I leave undecided the question whether complete mutual freedom of international commerce, such as is contemplated by the theory of Free Trade, would not serve the interests of Germany. But as long as most of the countries with which our trade is carried on surround themselves with customs barriers, which there is still a growing tendency to multiply, it does not seem to me justifiable, or to the economic interest of the nation, that we should allow ourselves to be restricted in the satisfaction of our financial wants by the apprehension that German products will thereby be slightly preferred to foreign ones.[30]

Bismarck stated that a general tariff protecting native industry was superior to tariffs for particular industries because:

...its effects would be more equally spread over all the productive circles of the land than is the case with a system of protective duties for isolated branches of industry. The minority of the population, which does not produce at all, but exclusively consumes, will apparently be injured by a customs system favouring the entire national production. Yet if by means of such a system the aggregate sum of the values produced in the country increase, and thus the national wealth be on the whole enhanced, the non-producing parts of the population...will eventually be benefited.[31]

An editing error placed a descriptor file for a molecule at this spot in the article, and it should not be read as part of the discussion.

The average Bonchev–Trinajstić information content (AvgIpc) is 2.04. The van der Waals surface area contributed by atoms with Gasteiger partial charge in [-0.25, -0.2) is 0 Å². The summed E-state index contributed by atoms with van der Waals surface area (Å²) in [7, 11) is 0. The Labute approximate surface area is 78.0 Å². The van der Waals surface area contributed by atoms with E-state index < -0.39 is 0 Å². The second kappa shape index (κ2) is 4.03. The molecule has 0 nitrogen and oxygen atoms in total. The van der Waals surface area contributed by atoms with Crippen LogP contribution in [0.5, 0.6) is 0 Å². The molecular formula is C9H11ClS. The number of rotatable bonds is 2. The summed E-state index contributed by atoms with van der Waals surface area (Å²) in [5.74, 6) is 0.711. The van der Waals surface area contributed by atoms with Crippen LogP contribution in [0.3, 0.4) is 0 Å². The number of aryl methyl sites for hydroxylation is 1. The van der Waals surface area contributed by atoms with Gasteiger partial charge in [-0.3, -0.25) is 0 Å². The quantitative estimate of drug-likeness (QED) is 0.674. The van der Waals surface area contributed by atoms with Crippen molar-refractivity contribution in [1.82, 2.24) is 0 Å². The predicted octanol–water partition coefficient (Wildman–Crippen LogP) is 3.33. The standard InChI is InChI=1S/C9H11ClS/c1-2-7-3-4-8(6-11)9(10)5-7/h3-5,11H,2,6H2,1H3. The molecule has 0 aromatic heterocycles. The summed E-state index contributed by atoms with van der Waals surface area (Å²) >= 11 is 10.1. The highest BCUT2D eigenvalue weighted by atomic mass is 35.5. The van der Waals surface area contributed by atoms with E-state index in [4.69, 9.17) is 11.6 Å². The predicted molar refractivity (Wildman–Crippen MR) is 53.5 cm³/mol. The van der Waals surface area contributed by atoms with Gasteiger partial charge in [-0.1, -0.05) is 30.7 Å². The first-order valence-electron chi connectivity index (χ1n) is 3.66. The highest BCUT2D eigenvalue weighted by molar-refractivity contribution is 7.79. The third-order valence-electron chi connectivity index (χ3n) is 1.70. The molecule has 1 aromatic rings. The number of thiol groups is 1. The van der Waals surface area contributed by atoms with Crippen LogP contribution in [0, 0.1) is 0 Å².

In the Reichstag Bismarck announced that from henceforth the government's income would come from indirect rather than from direct taxation. Also, since "other states surround themselves with customs barriers it seems to me justified...that German products have a small advantage over foreign ones".[32] The adoption of protectionism by Bismarck signalled a shift towards a greater reliance on the Conservatives for support rather than on the National Liberals.[33] The tariff was supported by the two Conservative Parties and the Centre Party and opposed by the Progressives and the Socialists, with the Liberals divided.[34] On 31 March Bismarck held a meeting with the Centrist deputy Ludwig Windthorst, where Bismarck agreed to relax the Kulturkampf against the Catholic Church in exchange for Centrist support for protection.[35] The committee that drafted the tariff legislation was chaired by Georg Freiherr von und zu Franckenstein.[36] He gave his name to a clause in the legislation that limited to 130 million marks as the maximum amount the central government could receive from customs revenue and the tobacco duty. The remaining amount would go to the federal states.[37] On 9 July 1879 the Reichstag voted for the Franckenstein clause by 211 votes to 122 against.[38] On 12 July the tariff bill was voted for by a majority of 100.[39]